The system uses two distinct queenright (with their own mated queen) colonies on the outside boxes, both connected to a central grafting box that is permanently queenless. Three boxes in a row. There are queen excluders cut and installed vertically in the outer hives preventing the passage of either queen to the central grafting box, but allowing nurse bees and workers to pass through to the other boxes. As the boxes are all connected, smells and pheromones are carried throughout the entire system, and as in other two-queen systems, the colonies cooperate in harmony.
Our first version (mostly) followed the design explained in the BIBBA article, utilizing 5 frame NUC boxes on a purpose built stand, each with their own entrance, and connected 6” apart by PVC pipe with a minimum diameter of 5cm (although you could use anything really, so long as the opening will not easily be propolized shut).
We prefer to use inner covers and a telescoping hive roof over migratory lids, as well as feed using frame feeders for queen rearing. We built screened bottoms into the stand with the slide-in bottoms for monitoring natural mite-drop. Our next versions will integrate slatted bottom racks to aid ventilation, and clustering. We decided to double-wall and insulate our PVC connections to assist with, and take advantage of any temperature regulation being performed by the two outer colonies.
Because our short and moderate summers on the Pacific Northwest are generally cool in the evenings, grafting into a lid above the frames as described in the BIBBA article may not be as practical for us as it might be in warmer locations. We use a grafting frame for this reason, and have enjoyed great success. This photo shows one of our very first attempts at grafting into this system.
We experimented with this system during the summer of 2016, and quickly began producing nice large cells consistently.
The Virgin Queens were well fed, a nice size, and were for the most part happily accepted by the queenless colonies they were intended for.
I hope you read the original post about this method by following the BIBBA link provided above, but in case you need any further convincing there are a few things we thought worth adding and reinforcing.
Benefits of this Queen Rearing System
A huge advantage of this system for folks that may not have the experience grafting, is that it is so forgiving. If you're just learning, grafting is one of those 'practice makes perfect' kind of things, and if you're shaking bees into a queenless box the day before your graft only to have that graft completely (or even mostly) fail- it can be very disappointing to the beekeeper and plenty disruptive to the bees. Because this system has a dedicated grafting box, checking or replacing your grafts does not involve completely dismantling a full-size colony, or confining any bees at any point. Generally, your bees should be happier (by that I mean less agitated or aggressive) because they are never actually queenless, which is fantastic if your apiary is near any human neighbours who don't like getting stung etc. And a failed graft can simply be tried again- on the spot. Generally no need to do any more manipulating than you already did to set up your box.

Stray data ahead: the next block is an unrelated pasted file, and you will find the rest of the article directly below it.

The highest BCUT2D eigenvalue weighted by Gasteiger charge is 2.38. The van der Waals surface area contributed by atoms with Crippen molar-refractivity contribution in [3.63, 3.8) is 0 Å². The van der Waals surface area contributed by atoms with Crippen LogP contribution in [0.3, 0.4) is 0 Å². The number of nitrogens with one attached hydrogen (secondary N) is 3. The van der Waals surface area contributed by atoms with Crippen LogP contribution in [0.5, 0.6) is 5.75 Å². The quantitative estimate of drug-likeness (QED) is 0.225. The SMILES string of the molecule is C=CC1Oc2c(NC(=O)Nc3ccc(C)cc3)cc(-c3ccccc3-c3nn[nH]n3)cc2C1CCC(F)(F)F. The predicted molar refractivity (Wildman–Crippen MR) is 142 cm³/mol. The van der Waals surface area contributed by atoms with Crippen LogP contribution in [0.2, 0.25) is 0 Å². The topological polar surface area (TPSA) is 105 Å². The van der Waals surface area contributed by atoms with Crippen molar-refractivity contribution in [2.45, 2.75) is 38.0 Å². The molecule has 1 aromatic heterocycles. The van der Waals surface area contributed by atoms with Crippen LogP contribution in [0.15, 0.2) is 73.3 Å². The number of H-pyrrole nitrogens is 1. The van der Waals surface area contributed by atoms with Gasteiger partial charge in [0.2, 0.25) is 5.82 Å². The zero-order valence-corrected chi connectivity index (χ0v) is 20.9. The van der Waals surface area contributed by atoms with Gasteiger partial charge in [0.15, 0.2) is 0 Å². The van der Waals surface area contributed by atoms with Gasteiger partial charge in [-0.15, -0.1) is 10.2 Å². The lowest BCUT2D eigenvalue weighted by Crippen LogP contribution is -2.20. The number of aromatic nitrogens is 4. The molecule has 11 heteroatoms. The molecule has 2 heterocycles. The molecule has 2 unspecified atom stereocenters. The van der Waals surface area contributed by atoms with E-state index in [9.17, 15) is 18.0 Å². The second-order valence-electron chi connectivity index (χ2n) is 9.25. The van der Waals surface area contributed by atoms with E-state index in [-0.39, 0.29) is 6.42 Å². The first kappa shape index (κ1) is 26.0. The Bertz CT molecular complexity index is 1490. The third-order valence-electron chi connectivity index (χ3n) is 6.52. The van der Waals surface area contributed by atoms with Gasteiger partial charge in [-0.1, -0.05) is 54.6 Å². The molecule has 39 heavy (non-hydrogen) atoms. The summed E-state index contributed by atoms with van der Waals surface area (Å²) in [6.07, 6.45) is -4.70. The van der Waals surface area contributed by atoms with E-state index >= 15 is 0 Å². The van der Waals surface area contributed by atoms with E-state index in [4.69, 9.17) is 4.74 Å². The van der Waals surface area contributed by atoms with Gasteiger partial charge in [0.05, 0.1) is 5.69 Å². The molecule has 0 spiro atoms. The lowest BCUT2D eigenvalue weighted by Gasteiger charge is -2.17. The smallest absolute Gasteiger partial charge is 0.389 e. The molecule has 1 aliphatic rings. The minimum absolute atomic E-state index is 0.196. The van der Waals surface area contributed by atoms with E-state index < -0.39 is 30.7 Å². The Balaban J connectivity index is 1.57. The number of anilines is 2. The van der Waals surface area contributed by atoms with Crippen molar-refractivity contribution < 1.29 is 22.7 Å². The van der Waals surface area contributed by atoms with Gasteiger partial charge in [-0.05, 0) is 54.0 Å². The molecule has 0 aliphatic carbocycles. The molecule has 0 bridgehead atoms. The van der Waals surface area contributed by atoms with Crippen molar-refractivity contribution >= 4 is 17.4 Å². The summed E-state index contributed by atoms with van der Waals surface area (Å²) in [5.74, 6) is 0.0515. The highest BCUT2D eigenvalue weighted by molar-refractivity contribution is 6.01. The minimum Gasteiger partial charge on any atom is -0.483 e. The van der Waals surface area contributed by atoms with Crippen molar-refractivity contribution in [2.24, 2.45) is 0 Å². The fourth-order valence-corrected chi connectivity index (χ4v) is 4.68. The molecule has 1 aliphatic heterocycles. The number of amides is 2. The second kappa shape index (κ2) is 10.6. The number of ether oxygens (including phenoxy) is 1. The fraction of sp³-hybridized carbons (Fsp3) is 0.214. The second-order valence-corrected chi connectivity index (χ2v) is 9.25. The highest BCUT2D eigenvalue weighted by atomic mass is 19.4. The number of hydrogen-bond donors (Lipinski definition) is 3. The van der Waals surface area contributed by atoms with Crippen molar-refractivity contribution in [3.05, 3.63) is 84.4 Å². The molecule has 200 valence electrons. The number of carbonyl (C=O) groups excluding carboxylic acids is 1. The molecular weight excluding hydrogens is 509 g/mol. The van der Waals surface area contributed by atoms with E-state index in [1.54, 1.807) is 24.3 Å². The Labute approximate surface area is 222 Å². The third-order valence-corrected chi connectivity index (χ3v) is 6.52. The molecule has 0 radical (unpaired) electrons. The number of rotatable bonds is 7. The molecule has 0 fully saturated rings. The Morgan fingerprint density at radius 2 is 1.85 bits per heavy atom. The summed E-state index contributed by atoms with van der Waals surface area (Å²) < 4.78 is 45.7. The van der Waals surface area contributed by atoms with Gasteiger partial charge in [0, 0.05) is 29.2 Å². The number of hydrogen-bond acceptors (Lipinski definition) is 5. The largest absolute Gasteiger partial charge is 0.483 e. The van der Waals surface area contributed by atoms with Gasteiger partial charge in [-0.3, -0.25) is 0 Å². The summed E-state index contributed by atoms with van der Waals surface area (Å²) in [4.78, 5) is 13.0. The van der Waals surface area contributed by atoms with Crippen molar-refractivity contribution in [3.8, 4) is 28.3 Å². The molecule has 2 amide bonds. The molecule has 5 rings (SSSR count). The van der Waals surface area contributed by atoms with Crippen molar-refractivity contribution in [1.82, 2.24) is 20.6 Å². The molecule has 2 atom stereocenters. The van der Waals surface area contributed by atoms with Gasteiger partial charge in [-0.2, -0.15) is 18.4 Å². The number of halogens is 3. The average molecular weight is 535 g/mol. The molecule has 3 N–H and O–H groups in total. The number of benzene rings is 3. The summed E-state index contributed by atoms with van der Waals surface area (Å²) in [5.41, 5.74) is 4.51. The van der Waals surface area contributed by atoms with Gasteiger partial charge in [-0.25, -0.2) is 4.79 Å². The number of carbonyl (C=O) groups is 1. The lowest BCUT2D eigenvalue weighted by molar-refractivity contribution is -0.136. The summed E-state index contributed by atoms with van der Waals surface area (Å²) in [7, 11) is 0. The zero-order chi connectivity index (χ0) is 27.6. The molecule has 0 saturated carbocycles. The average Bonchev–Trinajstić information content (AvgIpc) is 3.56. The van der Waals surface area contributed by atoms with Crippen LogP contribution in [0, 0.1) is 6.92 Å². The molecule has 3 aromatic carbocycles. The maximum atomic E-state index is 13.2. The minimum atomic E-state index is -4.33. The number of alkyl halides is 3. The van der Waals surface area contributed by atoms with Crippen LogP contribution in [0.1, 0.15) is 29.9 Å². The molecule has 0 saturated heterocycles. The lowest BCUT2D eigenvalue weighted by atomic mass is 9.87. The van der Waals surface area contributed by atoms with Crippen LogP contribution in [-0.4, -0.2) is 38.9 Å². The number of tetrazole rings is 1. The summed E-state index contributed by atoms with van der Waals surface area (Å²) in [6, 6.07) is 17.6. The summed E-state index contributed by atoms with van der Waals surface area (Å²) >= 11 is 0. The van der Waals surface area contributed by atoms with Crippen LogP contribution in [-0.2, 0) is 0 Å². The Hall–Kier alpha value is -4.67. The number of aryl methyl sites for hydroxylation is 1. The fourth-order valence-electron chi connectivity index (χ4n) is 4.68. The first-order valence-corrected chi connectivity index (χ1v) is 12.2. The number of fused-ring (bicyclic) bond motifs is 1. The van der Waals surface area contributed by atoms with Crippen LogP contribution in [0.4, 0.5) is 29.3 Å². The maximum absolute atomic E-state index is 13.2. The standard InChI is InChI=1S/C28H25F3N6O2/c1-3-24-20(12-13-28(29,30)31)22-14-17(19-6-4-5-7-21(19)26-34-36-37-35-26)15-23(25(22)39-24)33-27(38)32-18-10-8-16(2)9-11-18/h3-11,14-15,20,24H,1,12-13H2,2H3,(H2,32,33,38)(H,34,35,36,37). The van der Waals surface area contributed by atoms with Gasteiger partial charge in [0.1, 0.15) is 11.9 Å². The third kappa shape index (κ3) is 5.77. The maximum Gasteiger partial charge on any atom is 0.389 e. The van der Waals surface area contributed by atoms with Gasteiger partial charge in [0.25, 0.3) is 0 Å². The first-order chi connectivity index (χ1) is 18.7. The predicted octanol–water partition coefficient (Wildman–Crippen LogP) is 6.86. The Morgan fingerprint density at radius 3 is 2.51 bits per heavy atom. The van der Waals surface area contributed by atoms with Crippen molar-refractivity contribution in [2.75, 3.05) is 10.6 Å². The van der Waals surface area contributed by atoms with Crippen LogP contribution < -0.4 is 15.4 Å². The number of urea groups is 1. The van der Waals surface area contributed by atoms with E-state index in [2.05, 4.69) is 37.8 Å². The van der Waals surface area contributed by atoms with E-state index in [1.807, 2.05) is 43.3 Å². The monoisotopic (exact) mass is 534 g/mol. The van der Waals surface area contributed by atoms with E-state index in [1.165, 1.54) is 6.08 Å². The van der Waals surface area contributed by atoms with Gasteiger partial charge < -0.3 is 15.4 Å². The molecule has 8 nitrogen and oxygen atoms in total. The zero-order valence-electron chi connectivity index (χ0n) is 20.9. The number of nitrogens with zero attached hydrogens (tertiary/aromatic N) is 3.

This system can be used both as a cell starter, and as a cell finisher all in one- no need to move your grafts to a finishing colony. This alone means you're disturbing the process less, and the started cells do not have to be exposed or removed from the grafting box before they're fully capped, or even fully developed days later. This means that if you have somewhere for these cells to go, (like an incubator, or queenless colonies in the same apiary that you're wanting to re-queen) you could be grafting into this box every 5 days if conditions are good.
This season we even banked queens in cages in this central box when we we had too many queens, and it worked wonderfully. We did not notice much difference in temperament when we caged and banked either mated, or virgin queens in the central box, and we did not have to do anything special to prepare the grafting box for use as a queen bank, as it already has all of the right conditions for such a purpose, as it is highly populated with well-fed young nurse bees motivated to care for young queens.
If for some reason you don't need to raise any queens, these colonies don't need any attention in addition to your regular inspections. However, we did find a virgin queen in our grafting box last year that ruined a couple good grafts, so along with the usual manipulations it's worth being certain you don't have some rogue queen halfway down the connecting tubes by staying on top of any emergency or swarm cells that might get started on the brood frames in that central box.